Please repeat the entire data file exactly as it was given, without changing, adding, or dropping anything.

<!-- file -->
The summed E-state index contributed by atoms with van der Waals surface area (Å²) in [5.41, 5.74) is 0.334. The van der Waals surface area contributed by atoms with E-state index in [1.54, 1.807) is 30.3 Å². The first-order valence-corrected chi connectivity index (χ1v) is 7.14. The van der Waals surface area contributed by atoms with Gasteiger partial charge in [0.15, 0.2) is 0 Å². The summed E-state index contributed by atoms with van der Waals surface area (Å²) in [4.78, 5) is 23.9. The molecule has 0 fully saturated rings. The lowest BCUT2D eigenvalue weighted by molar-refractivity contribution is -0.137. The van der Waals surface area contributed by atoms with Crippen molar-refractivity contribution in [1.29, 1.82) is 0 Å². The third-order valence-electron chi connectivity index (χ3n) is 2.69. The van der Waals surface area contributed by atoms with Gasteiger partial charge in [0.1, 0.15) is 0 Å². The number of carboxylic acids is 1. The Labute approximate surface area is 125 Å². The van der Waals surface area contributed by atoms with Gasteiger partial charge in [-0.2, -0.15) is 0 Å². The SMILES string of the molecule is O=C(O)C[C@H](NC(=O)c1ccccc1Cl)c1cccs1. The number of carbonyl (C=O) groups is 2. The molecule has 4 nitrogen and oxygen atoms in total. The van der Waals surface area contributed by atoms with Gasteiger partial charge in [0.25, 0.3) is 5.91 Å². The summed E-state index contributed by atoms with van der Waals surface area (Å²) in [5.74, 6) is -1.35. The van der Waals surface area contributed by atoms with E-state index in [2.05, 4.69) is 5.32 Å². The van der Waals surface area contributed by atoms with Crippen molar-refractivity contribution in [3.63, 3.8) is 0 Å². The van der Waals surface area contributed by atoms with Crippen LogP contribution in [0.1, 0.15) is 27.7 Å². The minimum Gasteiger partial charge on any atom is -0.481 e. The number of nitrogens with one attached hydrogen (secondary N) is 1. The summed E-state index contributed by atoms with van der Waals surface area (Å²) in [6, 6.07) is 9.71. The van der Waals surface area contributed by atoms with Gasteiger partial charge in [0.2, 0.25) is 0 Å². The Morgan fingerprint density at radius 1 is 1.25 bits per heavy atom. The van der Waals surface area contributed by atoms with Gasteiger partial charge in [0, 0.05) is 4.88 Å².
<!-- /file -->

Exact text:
The summed E-state index contributed by atoms with van der Waals surface area (Å²) in [5.41, 5.74) is 0.334. The van der Waals surface area contributed by atoms with E-state index in [1.54, 1.807) is 30.3 Å². The first-order valence-corrected chi connectivity index (χ1v) is 7.14. The van der Waals surface area contributed by atoms with Gasteiger partial charge in [0.15, 0.2) is 0 Å². The summed E-state index contributed by atoms with van der Waals surface area (Å²) in [4.78, 5) is 23.9. The molecule has 0 fully saturated rings. The lowest BCUT2D eigenvalue weighted by molar-refractivity contribution is -0.137. The van der Waals surface area contributed by atoms with Crippen molar-refractivity contribution in [1.29, 1.82) is 0 Å². The third-order valence-electron chi connectivity index (χ3n) is 2.69. The van der Waals surface area contributed by atoms with Gasteiger partial charge in [0.1, 0.15) is 0 Å². The number of carboxylic acids is 1. The Labute approximate surface area is 125 Å². The van der Waals surface area contributed by atoms with Gasteiger partial charge in [-0.2, -0.15) is 0 Å². The SMILES string of the molecule is O=C(O)C[C@H](NC(=O)c1ccccc1Cl)c1cccs1. The number of carbonyl (C=O) groups is 2. The molecule has 4 nitrogen and oxygen atoms in total. The van der Waals surface area contributed by atoms with Gasteiger partial charge in [0.25, 0.3) is 5.91 Å². The summed E-state index contributed by atoms with van der Waals surface area (Å²) in [5.74, 6) is -1.35. The van der Waals surface area contributed by atoms with E-state index in [2.05, 4.69) is 5.32 Å². The van der Waals surface area contributed by atoms with Crippen molar-refractivity contribution in [3.63, 3.8) is 0 Å². The van der Waals surface area contributed by atoms with Crippen LogP contribution in [0.1, 0.15) is 27.7 Å². The minimum Gasteiger partial charge on any atom is -0.481 e. The number of nitrogens with one attached hydrogen (secondary N) is 1. The summed E-state index contributed by atoms with van der Waals surface area (Å²) in [6, 6.07) is 9.71. The van der Waals surface area contributed by atoms with Gasteiger partial charge in [0.2, 0.25) is 0 Å². The Morgan fingerprint density at radius 1 is 1.25 bits per heavy atom. The van der Waals surface area contributed by atoms with Gasteiger partial charge in [0, 0.05) is 4.88 Å².